Back to WhereThereBeDragons.com
The definition of serenity. Photo by Hannah Richter (2015/16 Semester Photo Contest Finalist), Indonesia Semester.

Are American and Indonesian Women So Different?

Hi everyone!

This is a repost of an article I wrote for my internship at the NGO Mitra Wacana Women’s Resource Center trying to challenge the assumptions we hold — that I held before this program — about what women and women’s empowerment should look like. You can check out their website here: http://mitrawacana.or.id/?lang=en

 

After growing up in the U.S., now living in Indonesia for about five months, and interning at Mitra Wacana for three, I’ve been surprised at the similarities between conditions for women in the two countries.

On the surface level, women in the U.S. and Indonesia may seem like polar opposites.

When comparing the two, people tend to focus on the behaviors and appearances of women. Women are judged for how they dress, how they act, and how independent they are, for example.

Americans might judge Indonesian women for dressing conservatively, staying in the domestic sphere, and being seemingly submissive to their husbands. Meanwhile, Indonesians might judge American women for not covering their bodies, being too sexual, not focusing on domestic roles, or being too loud and demanding.

What I’ve noticed since being here is first, that these differences are less noticeable than I had thought, and second, that they seem to stem from differences in cultures and societal norms. There are different ways of understanding gender and gender roles, yet women in both America and Indonesia want safety, respect, and to have a voice.

There are many similarities between women’s behaviors and struggles in the two countries.

  • 51.9% of Indonesian women are in the workforce, compared to 57.1% of U.S. women
  • 17.4% of the Indonesian parliament is female, compared to 23.9% of the U.S. legislature
  • The first Indonesian woman was elected president in 2001, while a woman has never yet been president in the U.S.
  • The first female supreme court justice in Indonesia, Sri Widoyati Wiratmo Soekito, was inaugurated in 1968, while the first woman to join the U.S. supreme court was Sandra Day O’Connor in 1981, about 15 years later.

There are many issues – from sexual harassment to rape – that have a widespread impact on women in both countries, but it’s hard to have accurate statistics because many women do not or can not report these incidents.  But based on what is reported, it’s clear that these are major issues in both countries.

  • 3 out of 5 Indonesian woman and 81% of American women have experienced sexual harassment
  • 15% of Indonesian women and more than 1 in 3 American women report being a victim of sexual violence
  • 16% of Indonesan women and about 25% of women in the U.S. have reported being a victim of intimate partner violence (physical, sexual, or psychological violence from a partner or spouse)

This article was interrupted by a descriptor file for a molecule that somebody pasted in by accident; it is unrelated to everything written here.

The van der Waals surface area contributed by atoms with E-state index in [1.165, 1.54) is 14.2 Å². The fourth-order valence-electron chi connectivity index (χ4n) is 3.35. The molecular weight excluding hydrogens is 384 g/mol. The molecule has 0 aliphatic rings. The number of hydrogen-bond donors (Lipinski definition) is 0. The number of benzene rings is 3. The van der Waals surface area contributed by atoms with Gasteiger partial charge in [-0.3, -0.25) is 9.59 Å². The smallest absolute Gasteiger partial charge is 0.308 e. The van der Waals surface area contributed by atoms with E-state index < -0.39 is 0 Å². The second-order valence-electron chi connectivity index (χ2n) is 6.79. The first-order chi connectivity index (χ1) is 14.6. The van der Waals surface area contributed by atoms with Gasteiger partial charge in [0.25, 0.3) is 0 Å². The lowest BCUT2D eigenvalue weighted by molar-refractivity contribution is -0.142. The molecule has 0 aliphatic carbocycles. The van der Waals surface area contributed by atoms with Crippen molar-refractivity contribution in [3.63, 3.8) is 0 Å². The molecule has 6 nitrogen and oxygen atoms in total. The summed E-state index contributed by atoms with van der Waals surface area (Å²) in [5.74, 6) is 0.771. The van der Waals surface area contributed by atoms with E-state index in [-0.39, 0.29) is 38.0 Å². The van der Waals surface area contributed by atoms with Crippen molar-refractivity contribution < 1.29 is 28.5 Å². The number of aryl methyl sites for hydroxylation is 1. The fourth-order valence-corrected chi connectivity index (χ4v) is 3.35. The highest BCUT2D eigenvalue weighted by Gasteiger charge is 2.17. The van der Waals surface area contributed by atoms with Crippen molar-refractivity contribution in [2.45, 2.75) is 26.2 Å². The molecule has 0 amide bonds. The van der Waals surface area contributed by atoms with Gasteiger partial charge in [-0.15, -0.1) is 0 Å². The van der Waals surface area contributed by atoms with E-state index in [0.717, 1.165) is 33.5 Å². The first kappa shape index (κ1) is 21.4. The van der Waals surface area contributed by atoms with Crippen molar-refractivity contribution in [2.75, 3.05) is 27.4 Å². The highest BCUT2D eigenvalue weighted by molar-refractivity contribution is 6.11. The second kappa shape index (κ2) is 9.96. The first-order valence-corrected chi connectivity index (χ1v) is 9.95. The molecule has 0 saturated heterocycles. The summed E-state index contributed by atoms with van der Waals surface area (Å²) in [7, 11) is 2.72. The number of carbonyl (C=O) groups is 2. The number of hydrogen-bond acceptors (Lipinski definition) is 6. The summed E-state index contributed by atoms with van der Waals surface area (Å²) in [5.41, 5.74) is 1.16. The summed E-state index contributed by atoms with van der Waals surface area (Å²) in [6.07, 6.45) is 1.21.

With two countries in which women’s attitudes and behaviors seem so different, it’s surprising how similar women’s successes and struggles are.

 Just last year, a poll in the U.S. found that only 29% of American women identify as feminists. In both countries, there are both feminist movements and anti-feminist movements (In the U.S., “meninism”; in Indonesia, “Indonesia tanpa feminisme”). In both, women’s voices are suppressed; women who advocate for themselves are often seen as too demanding, and their problems are ignored.

Why is there so much judgement for women’s choices in both countries?

Part of this is based on stereotypes, which are continually built up about women who act differently. Women in each country are taught that their culture’s roles, behaviors, and values are the better choice, and if only they stick to that, they will avoid the problems faced by women in different cultures. For example, women in the U.S. are taught that being more assertive will help them achieve more political representation, and women in Indonesia are taught that behaving modestly will help them avoid sexual violence or harassment. Yet the similarities in statistics prove that it is not the behaviors of women that cause these problems, and neither culture’s prescriptions for women will solve the issues.

Of course, there is not one simple answer for these systemic issues.  But, the main culprit of sexism around the globe is the patriarchy – the system that has been constructed to empower men and subjugate women. It is this system that has created this notion of victim blaming – to judge and blame women for their own oppression instead of the overarching system.

Instead of looking at the choices of women or judging them, we should look at the system of patriarchy that is prevalent in both countries.

I think we need to stop focusing on the behavior of women and instead focus on the way that society judges and oppresses all women, and then build solidarity to break down those systems. The ideal of how a woman should be and should act may be different in both cultures, but it is universal that women should be free from violence and treated with dignity and respect.